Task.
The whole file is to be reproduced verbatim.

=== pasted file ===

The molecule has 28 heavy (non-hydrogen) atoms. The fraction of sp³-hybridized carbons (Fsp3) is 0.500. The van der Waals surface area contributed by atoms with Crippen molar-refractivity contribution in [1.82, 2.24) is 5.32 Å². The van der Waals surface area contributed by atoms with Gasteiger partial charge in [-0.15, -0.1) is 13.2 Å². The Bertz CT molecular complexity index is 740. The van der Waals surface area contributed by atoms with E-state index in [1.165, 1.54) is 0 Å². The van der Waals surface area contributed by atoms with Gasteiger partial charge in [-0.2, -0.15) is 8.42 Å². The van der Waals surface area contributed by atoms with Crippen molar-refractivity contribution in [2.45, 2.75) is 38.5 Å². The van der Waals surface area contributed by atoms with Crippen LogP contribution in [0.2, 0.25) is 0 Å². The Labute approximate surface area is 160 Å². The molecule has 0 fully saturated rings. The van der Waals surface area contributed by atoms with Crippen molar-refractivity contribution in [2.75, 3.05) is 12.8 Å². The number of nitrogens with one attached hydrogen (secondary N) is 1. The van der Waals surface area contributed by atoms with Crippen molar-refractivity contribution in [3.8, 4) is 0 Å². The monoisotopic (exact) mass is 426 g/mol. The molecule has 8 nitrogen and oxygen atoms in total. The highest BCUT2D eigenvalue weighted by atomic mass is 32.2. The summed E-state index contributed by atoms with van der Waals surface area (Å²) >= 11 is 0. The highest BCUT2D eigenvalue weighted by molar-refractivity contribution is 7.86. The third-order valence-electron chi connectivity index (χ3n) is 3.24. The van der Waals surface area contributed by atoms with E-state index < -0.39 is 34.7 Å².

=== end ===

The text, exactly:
The molecule has 28 heavy (non-hydrogen) atoms. The fraction of sp³-hybridized carbons (Fsp3) is 0.500. The van der Waals surface area contributed by atoms with Crippen molar-refractivity contribution in [1.82, 2.24) is 5.32 Å². The van der Waals surface area contributed by atoms with Gasteiger partial charge in [-0.15, -0.1) is 13.2 Å². The Bertz CT molecular complexity index is 740. The van der Waals surface area contributed by atoms with E-state index in [1.165, 1.54) is 0 Å². The van der Waals surface area contributed by atoms with Gasteiger partial charge in [-0.2, -0.15) is 8.42 Å². The van der Waals surface area contributed by atoms with Crippen molar-refractivity contribution in [2.45, 2.75) is 38.5 Å². The van der Waals surface area contributed by atoms with Crippen LogP contribution in [0.2, 0.25) is 0 Å². The Labute approximate surface area is 160 Å². The molecule has 0 fully saturated rings. The van der Waals surface area contributed by atoms with Crippen molar-refractivity contribution in [2.75, 3.05) is 12.8 Å². The number of nitrogens with one attached hydrogen (secondary N) is 1. The van der Waals surface area contributed by atoms with Crippen molar-refractivity contribution in [3.8, 4) is 0 Å². The monoisotopic (exact) mass is 426 g/mol. The molecule has 8 nitrogen and oxygen atoms in total. The highest BCUT2D eigenvalue weighted by atomic mass is 32.2. The summed E-state index contributed by atoms with van der Waals surface area (Å²) >= 11 is 0. The highest BCUT2D eigenvalue weighted by molar-refractivity contribution is 7.86. The third-order valence-electron chi connectivity index (χ3n) is 3.24. The van der Waals surface area contributed by atoms with E-state index < -0.39 is 34.7 Å².